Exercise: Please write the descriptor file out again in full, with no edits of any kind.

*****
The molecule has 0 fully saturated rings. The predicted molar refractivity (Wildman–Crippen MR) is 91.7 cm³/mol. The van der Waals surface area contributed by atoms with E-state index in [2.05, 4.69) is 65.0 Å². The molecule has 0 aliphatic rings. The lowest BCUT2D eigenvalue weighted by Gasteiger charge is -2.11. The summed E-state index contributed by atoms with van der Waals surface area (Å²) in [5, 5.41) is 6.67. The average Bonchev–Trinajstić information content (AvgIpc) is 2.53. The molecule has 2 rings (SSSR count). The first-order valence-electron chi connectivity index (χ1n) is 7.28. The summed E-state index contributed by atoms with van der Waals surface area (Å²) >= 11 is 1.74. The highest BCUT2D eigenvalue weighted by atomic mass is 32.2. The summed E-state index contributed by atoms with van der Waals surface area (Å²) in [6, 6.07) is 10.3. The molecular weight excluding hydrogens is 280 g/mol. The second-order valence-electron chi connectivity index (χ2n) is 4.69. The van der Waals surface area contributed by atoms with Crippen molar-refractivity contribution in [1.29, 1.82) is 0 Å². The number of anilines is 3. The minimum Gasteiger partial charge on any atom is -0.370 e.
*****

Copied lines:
The molecule has 0 fully saturated rings. The predicted molar refractivity (Wildman–Crippen MR) is 91.7 cm³/mol. The van der Waals surface area contributed by atoms with E-state index in [2.05, 4.69) is 65.0 Å². The molecule has 0 aliphatic rings. The lowest BCUT2D eigenvalue weighted by Gasteiger charge is -2.11. The summed E-state index contributed by atoms with van der Waals surface area (Å²) in [5, 5.41) is 6.67. The average Bonchev–Trinajstić information content (AvgIpc) is 2.53. The molecule has 2 rings (SSSR count). The first-order valence-electron chi connectivity index (χ1n) is 7.28. The summed E-state index contributed by atoms with van der Waals surface area (Å²) >= 11 is 1.74. The highest BCUT2D eigenvalue weighted by atomic mass is 32.2. The summed E-state index contributed by atoms with van der Waals surface area (Å²) in [6, 6.07) is 10.3. The molecular weight excluding hydrogens is 280 g/mol. The second-order valence-electron chi connectivity index (χ2n) is 4.69. The van der Waals surface area contributed by atoms with Crippen molar-refractivity contribution in [1.29, 1.82) is 0 Å². The number of anilines is 3. The minimum Gasteiger partial charge on any atom is -0.370 e.